As he sat down at a computer terminal in the Social Security Administration office of the Alfred P. Murrah Federal Building, he did not hear the boom of the explosion. He could not know that its origin was a Ryder rental truck parked just feet from the office’s reception area.

“Different people have different experiences of the bombing. Some people remember the noise, and I don’t,” Purifoy recalled. “I saw out of the monitor I was sitting at — I think I saw a reflection of the blast on the screen.”

Seventeen years later, the museum built to remember the 168 lives lost sits beside that tragic site.

In May, the Oklahoma City National Memorial Foundation unveiled plans for a host of updates and renovations to the museum, including technology upgrades, the addition of bomber Timothy McVeigh’s getaway car and the construction of a scenic overlook — all contingent on a multimillion-dollar fundraising campaign: The 9:03 Fund.

That campaign has raised $7.5 million. Kari Watkins, Oklahoma City National Memorial & Museum executive director, said the amount is halfway to $15 million needed for capital improvements and growing the endowment.

The museum and memorial’s annual budget totals $3.3 million. Sixty percent of that comes courtesy of admission fees and museum store sales. Private fundraising secures the remainder.

Mike Turpen, co-chair of The 9:03 Fund, credits much of that success to Oklahomans sharing the same attitude he so colorfully holds: “If you ain’t givin’, you ain’t livin’.”

“I believe the Oklahoma City National Memorial and Museum is sacred ground,” Turpen said. “It is the heart and soul of Oklahoma City.”

Detailing the crime
Once the coffers are full, the next phase begins with more architectural and conceptual renderings. The end goal is to complete renovations in time for the bombing’s 20th anniversary.

Among those closely involved with the museum, the most highly anticipated changes are those that will aid its storytelling mission, including a new emphasis on the criminal prosecutions of McVeigh and co-conspirator Terry Nichols.

“Now there’s a whole generation that doesn’t know about the story, and it is a common question that volunteers get in the museum all the time:

‘Why did they do this?’” said Purifoy, who serves on the memorial’s Board of Trustees. “There’s a whole group of younger people who have no idea why they did what they did.”

When the museum was initially designed, organizers made a a conscious decision to weight the narrative of the criminal investigation and perpetrators less than the stories of the victims.

Additionally, at that time the investigations were ongoing and evolving and could be explained to the public only “vaguely,” Watkins said.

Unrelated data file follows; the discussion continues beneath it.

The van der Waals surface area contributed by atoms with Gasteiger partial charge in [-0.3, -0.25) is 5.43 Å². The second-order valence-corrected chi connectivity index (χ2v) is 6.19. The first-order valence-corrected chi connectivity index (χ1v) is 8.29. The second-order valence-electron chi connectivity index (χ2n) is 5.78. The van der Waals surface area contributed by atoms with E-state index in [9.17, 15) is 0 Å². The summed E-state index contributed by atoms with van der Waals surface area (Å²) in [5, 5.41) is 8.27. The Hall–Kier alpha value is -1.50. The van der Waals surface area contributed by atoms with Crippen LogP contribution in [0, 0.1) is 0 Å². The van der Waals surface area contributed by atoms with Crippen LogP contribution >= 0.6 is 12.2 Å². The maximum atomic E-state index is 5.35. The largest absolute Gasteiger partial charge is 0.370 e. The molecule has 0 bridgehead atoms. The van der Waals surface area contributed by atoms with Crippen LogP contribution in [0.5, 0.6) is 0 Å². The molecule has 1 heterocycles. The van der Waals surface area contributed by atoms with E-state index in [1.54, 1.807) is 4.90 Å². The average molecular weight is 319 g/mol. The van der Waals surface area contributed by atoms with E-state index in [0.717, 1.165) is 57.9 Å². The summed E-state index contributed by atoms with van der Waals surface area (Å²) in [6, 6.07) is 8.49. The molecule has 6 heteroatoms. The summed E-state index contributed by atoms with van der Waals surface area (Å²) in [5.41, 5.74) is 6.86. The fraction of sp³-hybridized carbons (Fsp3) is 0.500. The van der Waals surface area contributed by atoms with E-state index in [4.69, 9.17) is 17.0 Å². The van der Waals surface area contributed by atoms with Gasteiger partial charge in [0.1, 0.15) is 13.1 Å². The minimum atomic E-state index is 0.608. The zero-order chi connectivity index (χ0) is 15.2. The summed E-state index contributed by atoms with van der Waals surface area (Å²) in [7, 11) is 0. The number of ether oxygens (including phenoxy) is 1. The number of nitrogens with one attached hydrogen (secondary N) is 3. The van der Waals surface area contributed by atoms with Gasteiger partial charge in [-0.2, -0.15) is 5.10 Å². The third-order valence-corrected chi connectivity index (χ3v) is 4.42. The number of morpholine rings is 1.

Now, museum officials hope to address that part of the story through the exhibition of oral histories of prosecutors, defense teams, judges and jury members, as well as new artifacts.

The most prominent of those new additions will be easily recognizable: McVeigh’s getaway car, a 1977 Mercury Marquis.

“I think the biggest growth for us moving forward is teaching the justice story,” Watkins said. “Even today, it’s still the largest criminal act tried in American history.”

Changing times
When the museum opened 12 years ago, it did so in a world that still hadn’t seen an onslaught of technological marvels. Today televisions are slimmer, videos smoother, phones more sentient. To illustrate the breadth and scope of the bombing, its victims, its trials and its aftermath, technology upgrades are long overdue.

The 9:03 funds will usher in modernized monitors and digitized videos.

There are designs for interactive exhibits like a touchscreen mapping table where visitors can follow along with the FBI’s investigation.

“We know people are using technology in every way they can,” Watkins said.

“You want to use the same tool to tell your story.”

In this building, there is no shortage of stories to tell. The museum hopes only to be able to tell them more thoroughly, Watkins said.

Board member Jeff Weaver, a high school sophomore in 1995, lost his father in the tragedy. Michael Weaver was an attorney for the U.S. Department of Housing and Urban Development.

In a post-9/11 environment, the mission of the museum has never been more important, Jeff Weaver said. And these changes will keep it “relevant” for the next generation.

The change he most looks forward to — and the one visitors are most likely to notice first — is the planned second-story overlook that will connect the inside of the museum to the outside memorial.

“Right now, it doesn’t visually connect,” Weaver said.

What all those involved hope does connect is the importance of remembering a tragedy but also a resilience. “The memorial has been built from pennies to million dollar gifts. Everyone can have a stake in this place,” Watkins said. “It is a symbol of Oklahoma.”

  • or